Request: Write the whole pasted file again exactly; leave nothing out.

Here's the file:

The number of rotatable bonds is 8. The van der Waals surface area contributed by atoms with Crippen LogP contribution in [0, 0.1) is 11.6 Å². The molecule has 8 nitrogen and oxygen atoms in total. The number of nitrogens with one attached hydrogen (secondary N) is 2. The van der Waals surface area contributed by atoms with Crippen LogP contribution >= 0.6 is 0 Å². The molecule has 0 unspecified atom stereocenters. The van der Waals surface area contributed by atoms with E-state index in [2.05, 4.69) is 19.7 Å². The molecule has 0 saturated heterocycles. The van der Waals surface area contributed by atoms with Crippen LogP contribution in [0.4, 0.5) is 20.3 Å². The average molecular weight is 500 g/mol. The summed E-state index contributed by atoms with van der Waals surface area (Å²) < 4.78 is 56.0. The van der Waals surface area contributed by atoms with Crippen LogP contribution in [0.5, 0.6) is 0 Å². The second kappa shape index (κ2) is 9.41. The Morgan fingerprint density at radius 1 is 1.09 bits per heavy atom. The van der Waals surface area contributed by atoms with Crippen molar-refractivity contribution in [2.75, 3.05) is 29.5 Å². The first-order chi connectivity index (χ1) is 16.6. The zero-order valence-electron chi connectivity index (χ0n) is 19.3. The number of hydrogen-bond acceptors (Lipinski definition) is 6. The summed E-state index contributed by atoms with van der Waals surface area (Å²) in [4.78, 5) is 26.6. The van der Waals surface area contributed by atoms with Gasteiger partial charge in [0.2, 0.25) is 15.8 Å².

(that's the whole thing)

The number of rotatable bonds is 8. The van der Waals surface area contributed by atoms with Crippen LogP contribution in [0, 0.1) is 11.6 Å². The molecule has 8 nitrogen and oxygen atoms in total. The number of nitrogens with one attached hydrogen (secondary N) is 2. The van der Waals surface area contributed by atoms with Crippen LogP contribution >= 0.6 is 0 Å². The molecule has 0 unspecified atom stereocenters. The van der Waals surface area contributed by atoms with E-state index in [2.05, 4.69) is 19.7 Å². The molecule has 0 saturated heterocycles. The van der Waals surface area contributed by atoms with Crippen LogP contribution in [0.4, 0.5) is 20.3 Å². The average molecular weight is 500 g/mol. The summed E-state index contributed by atoms with van der Waals surface area (Å²) < 4.78 is 56.0. The van der Waals surface area contributed by atoms with Crippen LogP contribution in [0.5, 0.6) is 0 Å². The second kappa shape index (κ2) is 9.41. The Morgan fingerprint density at radius 1 is 1.09 bits per heavy atom. The van der Waals surface area contributed by atoms with Crippen molar-refractivity contribution in [2.75, 3.05) is 29.5 Å². The first-order chi connectivity index (χ1) is 16.6. The zero-order valence-electron chi connectivity index (χ0n) is 19.3. The number of hydrogen-bond acceptors (Lipinski definition) is 6. The summed E-state index contributed by atoms with van der Waals surface area (Å²) in [4.78, 5) is 26.6. The van der Waals surface area contributed by atoms with Gasteiger partial charge in [0.2, 0.25) is 15.8 Å².